Florida Roofing Contractor Defense Attorney

Have you been notified of an Administrative Complaint brought against your Florida roofing contractor license? Are you worried about how the complaint may affect your future reputation and career? A complaint lodged against a licensed Florida roofing contractor can have damaging consequences, including significant fines, a limitation on services provided, harm to your reputation, and sometimes a revoked license.

As a licensed roofing contractor, one of your primary concerns should be a trustworthy and reliable reputation. Even if you think the complaint filed against your license is baseless, it’s vital to your career that you take the necessary measures to resolve it as quickly as possible. The first chance after you receive notification of an Administrative Complaint against you, contact a knowledgeable, professional license defense attorney to safeguard your future as a licensed Florida roofing contractor.

What is a Roofing Contractor?

A roofing contractor is a trained professional who specializes in roof construction on both residential and commercial buildings. The build, maintain, and repair roofs, while also installing or repairing skylights or any roof-deck attachments, while handling a variety of materials, such as wood, metal, shingles, and bitumen.

According to Florida Statute 489.105(e), a roofing contractor is described as:

“…a contractor whose services are unlimited in the roofing trade and who has the experience, knowledge, and skill to install, maintain, repair, alter, extend, or design… and use materials and items used in the installation, maintenance, extension, and alteration of all kinds of roofing, waterproofing, and coating, except when coating is not represented to protect, repair, waterproof, stop leaks, or extend the life of the roof.”

Why Is It Essential for Roofing Contractors to Have a Valid License in Florida?

For roofing contractors, having a valid license is essential to carrying out their job. A license guarantees that a contractor complies with the relevant standards and regulations. That, in turn, demonstrates that they are trustworthy and instills confidence in prospective customers who want to hire them.

At The Umansky Law Firm, we’ve helped many roofing contractors and professionals fight complaints and the potential loss of their licenses.

For example, we can help if:

  • You are a roofing contractor whose reputation is being called into question.
  • A consumer or competitor filed a complaint against you.
  • You are facing a probable cause hearing, administrative hearing, or a board determination.

Complaints against roofing contractors can threaten their license and livelihood. If you’re facing a complaint, do not postpone acquiring reliable legal defense.

How Are Roofing Contractors Licensed in Florida?

In Florida, licensed roofing contractors are overseen by the Department of Business and Professional Regulations (DBPR). The Construction Industry Licensing Board (CILB) is responsible for issuing licenses to roofing contractors in Florida. This Board meets periodically to consider applications for new licenses and also to review complaints and disciplinary cases.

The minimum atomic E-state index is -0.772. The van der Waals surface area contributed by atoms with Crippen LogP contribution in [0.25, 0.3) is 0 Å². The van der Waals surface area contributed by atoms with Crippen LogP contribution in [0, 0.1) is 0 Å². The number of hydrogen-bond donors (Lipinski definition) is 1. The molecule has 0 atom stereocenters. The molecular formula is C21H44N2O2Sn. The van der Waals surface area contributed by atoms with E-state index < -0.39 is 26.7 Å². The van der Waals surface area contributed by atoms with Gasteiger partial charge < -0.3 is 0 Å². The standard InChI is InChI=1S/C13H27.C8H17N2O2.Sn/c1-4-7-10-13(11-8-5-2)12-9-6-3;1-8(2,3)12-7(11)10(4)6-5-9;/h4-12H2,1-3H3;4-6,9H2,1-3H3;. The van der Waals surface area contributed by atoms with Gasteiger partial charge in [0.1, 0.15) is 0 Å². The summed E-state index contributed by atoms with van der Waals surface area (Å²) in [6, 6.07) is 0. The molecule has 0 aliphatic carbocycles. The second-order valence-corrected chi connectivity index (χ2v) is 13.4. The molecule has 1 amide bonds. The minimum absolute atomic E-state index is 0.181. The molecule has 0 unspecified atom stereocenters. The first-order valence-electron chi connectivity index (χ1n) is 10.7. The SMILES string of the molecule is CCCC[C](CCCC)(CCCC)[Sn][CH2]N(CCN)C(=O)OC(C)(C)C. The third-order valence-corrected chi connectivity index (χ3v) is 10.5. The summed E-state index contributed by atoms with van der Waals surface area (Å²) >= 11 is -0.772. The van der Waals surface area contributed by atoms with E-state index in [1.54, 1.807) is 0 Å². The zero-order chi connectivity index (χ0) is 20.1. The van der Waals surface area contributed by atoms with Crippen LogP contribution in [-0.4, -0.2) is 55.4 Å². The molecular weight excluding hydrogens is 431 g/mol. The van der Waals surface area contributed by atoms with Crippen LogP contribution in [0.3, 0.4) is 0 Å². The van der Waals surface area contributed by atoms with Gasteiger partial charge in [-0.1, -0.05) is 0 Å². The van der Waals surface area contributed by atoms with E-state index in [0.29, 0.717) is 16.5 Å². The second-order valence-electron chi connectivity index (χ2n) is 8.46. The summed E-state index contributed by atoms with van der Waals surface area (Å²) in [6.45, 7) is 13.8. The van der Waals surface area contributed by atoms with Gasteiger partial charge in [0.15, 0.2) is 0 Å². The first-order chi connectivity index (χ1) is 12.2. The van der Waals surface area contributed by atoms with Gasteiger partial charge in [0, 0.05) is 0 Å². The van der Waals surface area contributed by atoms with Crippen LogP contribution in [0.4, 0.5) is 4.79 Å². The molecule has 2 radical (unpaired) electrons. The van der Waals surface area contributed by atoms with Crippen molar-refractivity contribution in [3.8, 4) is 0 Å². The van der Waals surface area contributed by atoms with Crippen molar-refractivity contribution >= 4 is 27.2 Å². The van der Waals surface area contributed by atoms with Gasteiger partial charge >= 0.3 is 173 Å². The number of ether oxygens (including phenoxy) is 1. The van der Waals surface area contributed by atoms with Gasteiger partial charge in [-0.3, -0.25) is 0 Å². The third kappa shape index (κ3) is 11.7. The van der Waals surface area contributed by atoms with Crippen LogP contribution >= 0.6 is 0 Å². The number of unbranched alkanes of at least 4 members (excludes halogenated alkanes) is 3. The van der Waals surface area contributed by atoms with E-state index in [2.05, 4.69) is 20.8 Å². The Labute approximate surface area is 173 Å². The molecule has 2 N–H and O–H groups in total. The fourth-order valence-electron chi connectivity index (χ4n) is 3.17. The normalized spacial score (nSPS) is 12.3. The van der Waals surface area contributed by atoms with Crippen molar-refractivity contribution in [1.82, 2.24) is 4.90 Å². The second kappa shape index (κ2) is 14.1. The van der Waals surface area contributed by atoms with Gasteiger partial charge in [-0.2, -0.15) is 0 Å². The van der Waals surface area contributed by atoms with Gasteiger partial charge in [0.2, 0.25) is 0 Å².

What Are Complaints Against Roofing Contractors That May Lead to in Disciplinary Action?

Complaints against roofing contractors vary from allegations of taking customers’ money for incomplete work to advertising cheap services then “up-selling” for an expensive new roof or unforeseen repairs.

According to Florida Statute 489.129, numerous acts make up grounds for a complaint that can lead to disciplinary actions against you, including:

  • Abandonment a roofing project before completion
  • Roof design flaws and oversights, such as a leaking roof
  • Roof design actions or errors claimed to cause construction defects
  • Performing work without appropriate permits or licensure
  • Failing to report past criminal history to DBPR
  • Neglectful supervision of roofing construction
  • Neglectful preparation of building site
  • Fraud or thievery
  • Carelessness resulting in property damage or injury

What Does the Complainant Fill Out?

If someone wanted to lodge an Administrative Complaint against a licensed roofing contractor or any licensed professional working in the construction industry in Florida, they would do so by contacting the DBPR and completing a Uniform Complaint Form. Also, a subsequent Uniform Complaint could be filed with the Florida Attorney General.

What is the Complaint Process Like in Florida?

When an Administrative Complaint is filed against a roofing contractor, it’s reviewed by either the Construction Industry Licensing Board (CILB), an investigator with the DBPR, or a contracted law firm. The investigation involves collecting enough information to determine whether the complaint can move forward to the next step.

Evidence gathered during an investigation often includes:

  • Interviewing complainants
  • Interviewing the subject of the complaint
  • Interviewing witnesses
  • Issuing subpoenas
  • Recording sworn statements
  • Collecting documented evidence
  • Preparing reports